Amalgam Insights has just published my highly anticipated SmartList Market Guide on Service Mesh. It is currently available this week at no cost as we prepare for KubeCon and CloudNativeCon Europe 2019 where I’ll be attending.

Before you go to the event, get prepared by catching up on the key strategies, trends, and vendors associated with microservices and service mesh. For instance, consider how the Service Mesh market is currently constructed.

To get a deep dive on this figure regarding the three key sectors of the Service Mesh market, gain insights describing the current State of the Market for service mesh, and learn where key vendors and products including Istio, Linkerd, A10, Amazon, Aspen Mesh, Buoyant, Google, Hashicorp, IBM, NGINX, Red Hat, Solo.io, Vamp, and more fit into today’s microservices management environment, download my report today.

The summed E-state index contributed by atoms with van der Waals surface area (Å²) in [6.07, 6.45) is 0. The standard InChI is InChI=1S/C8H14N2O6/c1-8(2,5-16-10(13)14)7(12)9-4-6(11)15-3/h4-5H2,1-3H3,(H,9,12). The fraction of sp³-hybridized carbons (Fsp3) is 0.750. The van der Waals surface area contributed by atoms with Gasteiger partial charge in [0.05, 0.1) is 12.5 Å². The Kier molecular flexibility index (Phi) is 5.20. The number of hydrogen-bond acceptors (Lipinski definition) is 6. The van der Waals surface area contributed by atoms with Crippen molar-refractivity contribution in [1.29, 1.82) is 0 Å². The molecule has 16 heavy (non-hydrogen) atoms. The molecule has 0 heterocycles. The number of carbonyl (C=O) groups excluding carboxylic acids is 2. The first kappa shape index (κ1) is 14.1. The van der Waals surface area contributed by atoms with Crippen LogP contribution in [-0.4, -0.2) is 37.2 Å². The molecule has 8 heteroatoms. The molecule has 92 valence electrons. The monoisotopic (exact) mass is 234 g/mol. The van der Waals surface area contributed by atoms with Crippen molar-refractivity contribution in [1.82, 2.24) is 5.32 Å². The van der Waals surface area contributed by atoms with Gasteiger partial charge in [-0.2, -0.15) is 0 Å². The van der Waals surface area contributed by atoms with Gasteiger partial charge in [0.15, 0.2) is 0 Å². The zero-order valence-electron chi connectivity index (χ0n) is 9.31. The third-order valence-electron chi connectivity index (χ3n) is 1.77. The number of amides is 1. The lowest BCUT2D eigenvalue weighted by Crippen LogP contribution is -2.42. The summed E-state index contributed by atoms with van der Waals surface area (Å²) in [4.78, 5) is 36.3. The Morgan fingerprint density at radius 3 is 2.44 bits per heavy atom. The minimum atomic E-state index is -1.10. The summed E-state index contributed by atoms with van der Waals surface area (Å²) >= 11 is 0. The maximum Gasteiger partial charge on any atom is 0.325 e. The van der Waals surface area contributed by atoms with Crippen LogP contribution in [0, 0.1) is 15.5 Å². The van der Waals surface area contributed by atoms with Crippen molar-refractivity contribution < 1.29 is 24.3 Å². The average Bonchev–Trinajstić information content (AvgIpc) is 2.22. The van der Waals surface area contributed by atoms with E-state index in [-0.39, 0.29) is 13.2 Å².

Tom Petrocelli Clarifies How Cloud Foundry and Kubernetes Provide Different Paths to Microservices

DevOps Research Fellow Tom Petrocelli has just published a new report describing the roles that Cloud Foundry Application Runtime and Kubernetes play in supporting microservices. This report explores when each solution is appropriate and provides a set of vendors that provide resources and solutions to support the development of these open source projects.

Organizations and Vendors mentioned include: Cloud Foundry Foundation, Cloud Native Computing Foundation, Pivotal, IBM, Suse, Atos, Red Hat, Canonical, Rancher, Mesosphere, Heptio, Google, Amazon, Oracle, and Microsoft

To download this report, which has been made available at no cost until the end of February, go to https://amalgaminsights.com/product/analyst-insight-cloud-foundry-and-kubernetes-different-paths-to-microservices

Amazon Expands Toolkit of Machine Learning Services at AWS re:Invent